We asked Chat GPT if AI could replace knowledge managers and it said ‘no’

Artificial intelligence is everywhere these days, even in sales enablement. While this technology shows promise in speeding up and simplifying some aspects of the sales process, there may be more suitable solutions to manage knowledge in an organization. Unlocking expert knowledge in a B2B organization equips the sales team with everything they need to engage with customers effectively, close deals faster, and achieve sales targets.

Knowledge management needs context and cadence to be effective

Whether you’re looking to improve performance, onboard a new hire, or augment your current sales staff, enhancing the skills and knowledge of your sales team requires expertise. Sales enablement practitioners must understand how to collect corporate knowledge, how to package it as content for sales reps, and when to deliver it. The knowledge that exists within organizations can be divided into five types: institutional, product, selling, situational, and tribal. However, without nuance and curation, managing knowledge based solely on category data could water down valuable empirical information from employees:

“Firstly, AI-driven knowledge management systems often struggle with context and nuance. These systems rely heavily on data patterns and algorithms to process and categorize information, potentially leading to misinterpretations or oversimplifications of intricate corporate knowledge. Important tacit knowledge, which resides within employees’ experiences and insights, may be overlooked by AI, as it cannot fully comprehend the subtle intricacies that contribute to decision-making and problem-solving.”

Tribal knowledge is the most valuable insight to unlock in an organization

Seller experiences and interactions cannot be overlooked when managing knowledge. Corporate knowledge doesn’t only live on paper or a computer. Tribal knowledge is the collective wisdom, insights, and best practices that exist within various sales team members’ heads that are acquired through experience. Tribal knowledge is typically shared verbally, through anecdotes, stories, and interactions between colleagues, and contains shortcuts, tips, and tricks that can significantly improve a salesperson’s efficiency and effectiveness.

“Furthermore, the human element of knowledge management cannot be replaced entirely by AI. Effective knowledge management relies on collaboration, communication, and the ability to build relationships among employees. AI may hinder the natural exchange of ideas and interpersonal interactions that lead to the organic growth of knowledge-sharing cultures within organizations. Relying solely on AI could result in a sterile and mechanistic approach that fails to capture the richness of human interactions that foster innovation and creativity.”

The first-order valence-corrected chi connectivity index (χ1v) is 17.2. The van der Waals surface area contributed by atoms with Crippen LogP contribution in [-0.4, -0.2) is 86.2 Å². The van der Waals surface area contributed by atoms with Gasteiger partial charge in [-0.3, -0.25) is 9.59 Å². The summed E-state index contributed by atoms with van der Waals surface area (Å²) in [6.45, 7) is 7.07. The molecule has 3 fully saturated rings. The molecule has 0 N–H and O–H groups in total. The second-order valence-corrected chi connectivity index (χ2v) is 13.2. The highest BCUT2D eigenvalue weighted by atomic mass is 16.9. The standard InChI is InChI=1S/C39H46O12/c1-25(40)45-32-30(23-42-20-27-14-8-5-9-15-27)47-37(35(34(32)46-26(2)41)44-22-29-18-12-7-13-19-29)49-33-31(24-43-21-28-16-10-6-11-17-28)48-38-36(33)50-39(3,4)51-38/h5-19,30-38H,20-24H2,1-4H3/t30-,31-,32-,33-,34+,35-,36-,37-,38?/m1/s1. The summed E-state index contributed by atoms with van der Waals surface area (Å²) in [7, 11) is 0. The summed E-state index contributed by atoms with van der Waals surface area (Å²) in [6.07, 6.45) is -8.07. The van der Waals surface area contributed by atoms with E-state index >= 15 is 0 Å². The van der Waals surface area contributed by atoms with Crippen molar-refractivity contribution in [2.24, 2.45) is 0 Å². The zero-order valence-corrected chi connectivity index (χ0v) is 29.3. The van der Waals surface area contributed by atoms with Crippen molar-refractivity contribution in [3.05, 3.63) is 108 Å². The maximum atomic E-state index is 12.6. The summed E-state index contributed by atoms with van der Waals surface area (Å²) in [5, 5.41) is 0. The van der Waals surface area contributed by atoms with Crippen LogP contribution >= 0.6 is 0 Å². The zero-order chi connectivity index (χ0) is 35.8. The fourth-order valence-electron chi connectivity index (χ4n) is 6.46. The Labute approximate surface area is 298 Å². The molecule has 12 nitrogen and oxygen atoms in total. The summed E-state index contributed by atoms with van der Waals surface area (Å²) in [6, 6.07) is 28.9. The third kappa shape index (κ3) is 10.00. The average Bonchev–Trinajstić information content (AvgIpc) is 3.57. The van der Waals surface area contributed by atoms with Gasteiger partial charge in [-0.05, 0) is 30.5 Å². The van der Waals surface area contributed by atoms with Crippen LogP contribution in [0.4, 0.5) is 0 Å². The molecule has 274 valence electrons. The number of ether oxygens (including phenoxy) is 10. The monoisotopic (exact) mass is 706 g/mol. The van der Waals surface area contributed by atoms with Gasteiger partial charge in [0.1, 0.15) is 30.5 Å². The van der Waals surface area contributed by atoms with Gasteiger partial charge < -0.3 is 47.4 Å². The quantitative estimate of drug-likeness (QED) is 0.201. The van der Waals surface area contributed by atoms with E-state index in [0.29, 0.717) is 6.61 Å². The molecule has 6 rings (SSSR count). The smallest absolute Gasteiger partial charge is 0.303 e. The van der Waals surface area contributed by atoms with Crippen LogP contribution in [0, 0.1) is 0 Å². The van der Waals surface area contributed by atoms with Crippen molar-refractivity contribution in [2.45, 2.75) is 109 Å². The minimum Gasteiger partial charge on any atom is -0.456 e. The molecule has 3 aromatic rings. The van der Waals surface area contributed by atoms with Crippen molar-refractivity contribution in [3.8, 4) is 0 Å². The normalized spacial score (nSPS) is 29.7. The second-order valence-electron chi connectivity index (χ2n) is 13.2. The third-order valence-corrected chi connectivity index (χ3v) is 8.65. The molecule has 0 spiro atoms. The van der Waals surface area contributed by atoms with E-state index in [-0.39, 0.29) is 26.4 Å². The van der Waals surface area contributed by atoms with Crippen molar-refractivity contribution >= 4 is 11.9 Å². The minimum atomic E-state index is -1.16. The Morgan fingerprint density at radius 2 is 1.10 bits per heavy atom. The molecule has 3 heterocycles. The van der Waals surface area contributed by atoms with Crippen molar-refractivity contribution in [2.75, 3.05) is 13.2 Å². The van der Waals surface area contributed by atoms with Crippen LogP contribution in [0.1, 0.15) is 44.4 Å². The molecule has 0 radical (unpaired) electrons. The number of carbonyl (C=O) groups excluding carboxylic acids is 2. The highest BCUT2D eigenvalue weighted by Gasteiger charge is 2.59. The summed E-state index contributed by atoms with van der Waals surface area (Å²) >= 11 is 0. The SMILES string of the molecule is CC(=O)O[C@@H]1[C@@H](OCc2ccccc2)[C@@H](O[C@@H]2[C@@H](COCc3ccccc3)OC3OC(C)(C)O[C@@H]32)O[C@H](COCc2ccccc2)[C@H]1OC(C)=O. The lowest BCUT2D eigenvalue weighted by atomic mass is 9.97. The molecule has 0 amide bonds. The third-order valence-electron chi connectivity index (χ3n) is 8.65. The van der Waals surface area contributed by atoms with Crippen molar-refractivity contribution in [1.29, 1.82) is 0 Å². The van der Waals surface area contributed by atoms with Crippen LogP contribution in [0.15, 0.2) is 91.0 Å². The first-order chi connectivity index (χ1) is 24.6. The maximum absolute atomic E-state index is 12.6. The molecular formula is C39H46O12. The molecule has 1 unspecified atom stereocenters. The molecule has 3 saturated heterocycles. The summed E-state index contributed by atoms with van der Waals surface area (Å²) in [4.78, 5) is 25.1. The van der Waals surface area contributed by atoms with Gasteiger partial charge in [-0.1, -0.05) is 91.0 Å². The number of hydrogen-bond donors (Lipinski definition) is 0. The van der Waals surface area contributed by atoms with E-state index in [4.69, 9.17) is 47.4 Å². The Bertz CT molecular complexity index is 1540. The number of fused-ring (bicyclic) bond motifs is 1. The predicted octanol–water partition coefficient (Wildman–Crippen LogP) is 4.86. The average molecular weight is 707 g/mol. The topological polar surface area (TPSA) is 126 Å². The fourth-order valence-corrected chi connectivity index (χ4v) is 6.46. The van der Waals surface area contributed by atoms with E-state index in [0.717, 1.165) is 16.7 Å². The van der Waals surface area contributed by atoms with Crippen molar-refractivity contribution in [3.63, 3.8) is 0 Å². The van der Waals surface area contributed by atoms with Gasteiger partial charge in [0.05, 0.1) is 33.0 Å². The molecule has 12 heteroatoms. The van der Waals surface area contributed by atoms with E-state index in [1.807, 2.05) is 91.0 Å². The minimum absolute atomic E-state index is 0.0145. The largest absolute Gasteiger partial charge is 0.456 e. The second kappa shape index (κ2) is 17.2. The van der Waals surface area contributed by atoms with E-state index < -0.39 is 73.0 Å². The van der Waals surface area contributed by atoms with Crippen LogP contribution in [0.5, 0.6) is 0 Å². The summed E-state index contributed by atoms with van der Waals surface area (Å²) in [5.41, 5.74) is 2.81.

Replacing knowledge managers with AI technologies could increase costs

Despite automatization, costs associated with AI technology implementation, maintenance, and updates can weigh on the knowledge management budget, as the systems require specialized professionals: 

“Secondly, the implementation and maintenance of AI-based knowledge management systems require substantial resources and ongoing efforts. Integrating AI technologies involves significant upfront costs, including infrastructure, training data, and specialized personnel. Moreover, AI systems demand continuous updates and adjustments to remain accurate and effective, adding to the overall cost and complexity. This financial and resource commitment may not be feasible for all organizations, particularly smaller ones with limited budgets.”

AI-powered knowledge management can raise security and compliance risks

Organizations in highly competitive sectors that handle personal data, like banking, technology, or health sciences, must comply with strict data protection regulations. Having artificial intelligence manage sensitive or confidential information could expose organizations to additional security risks:

“Lastly, concerns around data privacy and security are amplified when AI is used for knowledge management. Sensitive corporate information, proprietary data, and intellectual property must be safeguarded at all times. AI systems, though designed to enhance efficiency, can inadvertently expose organizations to vulnerabilities and breaches if not appropriately protected. Balancing the benefits of AI-driven knowledge management with the potential risks to data security requires careful consideration and robust measures.”

Why companies need a knowledge manager

Artificial intelligence alone is not an adequate nor recommended solution for corporate knowledge management. The nuanced nature of organizational knowledge, coupled with the resource-intensive implementation and maintenance of AI systems, underscores the importance of a human-centric approach to knowledge management, supported by technology.

TEG’s sales readiness managed services are a cost-effective solution for your knowledge management efforts. You can benefit from our readiness advisory, enablement program management, and technology delivery at an annual cost that’s less than hiring a single FTE. We couple all that with a SaaS-based sales readiness platform, a centralized repository where salespeople can quickly find and access the best expert knowledge, content, and sales tools that are delivered to them in the right timeframe to make them more effective in every customer engagement.

Learn more at theenablementgroup.com